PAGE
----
Independence, “The Rules,” and Asking for Permission

As Independence Day approaches, Chris Guillebeau asked his Twitter followers “What does independence mean to you?”

For some people, independence means having enough money to quit their job to travel around the world, while for others it’s about having a reliable source of income and a couple weeks of vacation each year. By definition, independence is “freedom from the control, influence, support, aid, or the like, of others.”

Independence, for me, means not having to ask for permission to live my life. It’s not always easy.

The vast majority of people (myself included) are required to operate within a certain framework of rules on a daily basis. At work, there are procedures that must be followed and policies to guide our decisions. “The Rules” exist to create an environment of equality, to dictate a standard for quality, and to maintain a certain level of productivity. The Rules serve a purpose.

But the problem with rules is that they’re rules. And because “rules are rules,” the people “in charge” aren’t able to consider the needs of employees on an individual basis. A common refrain from management is “If I make an exception for you, I’d have to make an exception for everyone.” This argument is a logical fallacy (known as the Slippery Slope), but it’s often reason enough to have our needs brushed aside and ignored. Our lives are at the mercy of The Rules.

 If you want to achieve greatness, stop asking for permission.

We’ve grown accustomed to being told what to do. For years we’ve let other people dictate our lives. We’ve been taught to follow The Rules and ask for permission. We’ve had to cancel plans to work late, missed events because we had deadlines to meet, and our entire lives are scheduled around our work schedules.

What a bunch of shit!

It’s time to stop asking for permission to live our lives, and it’s time to stop following someone else’s set of rules. It’s time we stop letting our lives be influenced by imaginary obstacles…obstacles which are little more than lame excuses we use to convince ourselves that we can’t have the life we want and are the reason we believe we have to play by the rules: money, time, security.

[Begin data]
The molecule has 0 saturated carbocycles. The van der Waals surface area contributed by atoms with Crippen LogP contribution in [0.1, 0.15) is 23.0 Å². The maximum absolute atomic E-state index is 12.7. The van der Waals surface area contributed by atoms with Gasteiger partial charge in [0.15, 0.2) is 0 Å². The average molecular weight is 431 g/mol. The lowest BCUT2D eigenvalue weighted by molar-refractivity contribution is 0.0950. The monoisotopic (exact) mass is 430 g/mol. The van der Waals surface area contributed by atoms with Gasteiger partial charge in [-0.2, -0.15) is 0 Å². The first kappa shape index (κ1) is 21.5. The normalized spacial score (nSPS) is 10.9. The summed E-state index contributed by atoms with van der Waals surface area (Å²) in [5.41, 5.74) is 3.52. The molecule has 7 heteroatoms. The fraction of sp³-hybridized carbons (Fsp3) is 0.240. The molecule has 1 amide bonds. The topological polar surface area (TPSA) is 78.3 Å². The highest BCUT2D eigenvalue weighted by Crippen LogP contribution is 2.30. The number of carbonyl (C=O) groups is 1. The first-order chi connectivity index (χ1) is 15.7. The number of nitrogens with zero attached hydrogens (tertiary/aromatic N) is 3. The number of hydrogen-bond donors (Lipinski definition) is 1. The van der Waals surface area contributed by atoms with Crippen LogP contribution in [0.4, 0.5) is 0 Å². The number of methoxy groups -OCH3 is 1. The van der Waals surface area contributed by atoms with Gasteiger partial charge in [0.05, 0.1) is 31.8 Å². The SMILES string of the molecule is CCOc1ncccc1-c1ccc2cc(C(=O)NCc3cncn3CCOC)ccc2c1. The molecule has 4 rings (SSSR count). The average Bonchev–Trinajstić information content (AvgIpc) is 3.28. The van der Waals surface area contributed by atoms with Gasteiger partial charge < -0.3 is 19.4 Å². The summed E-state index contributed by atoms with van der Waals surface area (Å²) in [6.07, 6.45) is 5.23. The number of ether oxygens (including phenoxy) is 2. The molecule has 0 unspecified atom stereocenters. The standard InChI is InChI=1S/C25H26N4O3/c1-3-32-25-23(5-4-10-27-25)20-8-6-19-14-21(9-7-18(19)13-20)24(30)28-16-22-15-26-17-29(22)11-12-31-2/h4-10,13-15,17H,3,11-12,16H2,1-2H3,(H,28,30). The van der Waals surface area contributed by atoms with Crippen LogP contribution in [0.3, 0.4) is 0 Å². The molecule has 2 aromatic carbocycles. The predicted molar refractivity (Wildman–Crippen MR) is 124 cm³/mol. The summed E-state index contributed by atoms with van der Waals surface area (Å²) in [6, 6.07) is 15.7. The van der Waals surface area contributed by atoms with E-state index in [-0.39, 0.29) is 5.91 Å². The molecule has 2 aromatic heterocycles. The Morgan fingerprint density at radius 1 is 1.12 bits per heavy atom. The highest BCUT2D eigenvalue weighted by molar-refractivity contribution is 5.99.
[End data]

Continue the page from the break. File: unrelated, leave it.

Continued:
Here’s the truth:

You’re only limited by your own choices, and the only rules you have to follow are the ones you want to follow. You’re the only person whose permission you need to ask for. You’ve created this life, and only you have the power to change it. If you’re sick of playing by someone else’s rules, it’s time to stand up for yourself.

Demand change.

At work. From your boss. From yourself. At home. From your spouse. From your children.

It’s your life! Stop asking other people for permission to live it!

…the World Needs You!

Often I’ll hear someone talking about how they wish they could solve the many problems in this world.  Their concerns sound genuine and heartfelt; “It’s so terrible what’s happening in Africa!  Those poor children, I wish there was something I could do.”

They wish there was something they could do, but…

…the money, the time, my family…job, house, school.  It isn’t our fault we can’t save the world…just look at our list of responsibilities!  They’re the reason!!!   We scroll through the archive in our mind, finding countless reasons why we can’t, each a reminder that we have other priorities and obligations that need to be met.  We convince ourselves that it just isn’t possible to escape the commitments.  It doesn’t take long before we’re using our excuses as a waiver of liability. 

Even though we want to help, somehow we’re comforted in knowing that we can’t.  It was a nice thought, anyway.

Have you ever thought to ask yourself whether or not that long list of “responsibilities” isn’t really just a fairy tale?  A bunch of lies that you tell yourself so you’ll never need to deviate from the routine or step outside your comfort zone?  Let me ask you this: if you’re afraid to expand your horizons and challenge yourself to move beyond your comfort zone, are you really living…or simply existing?

When I hear people trying to justify why they can’t [whatever], I think about the people who can, who are and who did.  What if Martin Luther King, Jr had said “I have a dream, but…”, or if Gandhi never was the change he wished to see in the world?  What if all the people who ever changed the world, hadn’t?

All around us are everyday people doing extraordinary things.  Maybe you’ve heard of Albert Lexie, or maybe you haven’t.  He earns $10 an hour shining shoes.  Since 1982, Albert has donated all of his tip money to the Children’s Hospital of Pittsburg…more than $150,000.  Albert is only one example of countless people across the world whose actions could inspire a nation.  Each day people are being the change.  They, too, have a dream…

How would your life change if you were to quit making excuses?